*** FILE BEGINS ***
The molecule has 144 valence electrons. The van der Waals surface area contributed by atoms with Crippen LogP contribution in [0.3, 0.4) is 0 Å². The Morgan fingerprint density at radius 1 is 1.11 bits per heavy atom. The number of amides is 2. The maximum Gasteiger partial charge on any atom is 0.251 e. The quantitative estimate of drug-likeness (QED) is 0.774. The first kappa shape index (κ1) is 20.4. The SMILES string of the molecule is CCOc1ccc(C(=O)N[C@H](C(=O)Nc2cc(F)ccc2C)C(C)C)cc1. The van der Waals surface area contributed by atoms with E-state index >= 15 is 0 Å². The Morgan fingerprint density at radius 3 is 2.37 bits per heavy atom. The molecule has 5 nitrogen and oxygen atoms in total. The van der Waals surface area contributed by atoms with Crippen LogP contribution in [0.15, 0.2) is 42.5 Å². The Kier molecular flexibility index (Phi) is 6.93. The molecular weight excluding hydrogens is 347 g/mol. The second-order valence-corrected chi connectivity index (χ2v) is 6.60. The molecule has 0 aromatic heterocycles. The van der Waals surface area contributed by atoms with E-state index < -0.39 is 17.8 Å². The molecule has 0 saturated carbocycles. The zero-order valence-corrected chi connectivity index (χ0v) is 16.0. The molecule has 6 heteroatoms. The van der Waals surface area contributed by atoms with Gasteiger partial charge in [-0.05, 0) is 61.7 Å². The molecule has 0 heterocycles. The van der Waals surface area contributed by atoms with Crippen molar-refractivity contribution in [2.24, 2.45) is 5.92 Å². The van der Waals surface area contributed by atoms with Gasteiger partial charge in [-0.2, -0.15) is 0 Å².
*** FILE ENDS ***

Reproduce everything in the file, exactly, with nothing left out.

The molecule has 144 valence electrons. The van der Waals surface area contributed by atoms with Crippen LogP contribution in [0.3, 0.4) is 0 Å². The Morgan fingerprint density at radius 1 is 1.11 bits per heavy atom. The number of amides is 2. The maximum Gasteiger partial charge on any atom is 0.251 e. The quantitative estimate of drug-likeness (QED) is 0.774. The first kappa shape index (κ1) is 20.4. The SMILES string of the molecule is CCOc1ccc(C(=O)N[C@H](C(=O)Nc2cc(F)ccc2C)C(C)C)cc1. The van der Waals surface area contributed by atoms with E-state index >= 15 is 0 Å². The Morgan fingerprint density at radius 3 is 2.37 bits per heavy atom. The molecule has 5 nitrogen and oxygen atoms in total. The van der Waals surface area contributed by atoms with Crippen LogP contribution in [0.15, 0.2) is 42.5 Å². The Kier molecular flexibility index (Phi) is 6.93. The molecular weight excluding hydrogens is 347 g/mol. The second-order valence-corrected chi connectivity index (χ2v) is 6.60. The molecule has 0 aromatic heterocycles. The van der Waals surface area contributed by atoms with E-state index < -0.39 is 17.8 Å². The molecule has 0 saturated carbocycles. The zero-order valence-corrected chi connectivity index (χ0v) is 16.0. The molecule has 6 heteroatoms. The van der Waals surface area contributed by atoms with Gasteiger partial charge in [-0.05, 0) is 61.7 Å². The molecule has 0 heterocycles. The van der Waals surface area contributed by atoms with Crippen molar-refractivity contribution in [2.24, 2.45) is 5.92 Å². The van der Waals surface area contributed by atoms with Gasteiger partial charge in [-0.2, -0.15) is 0 Å².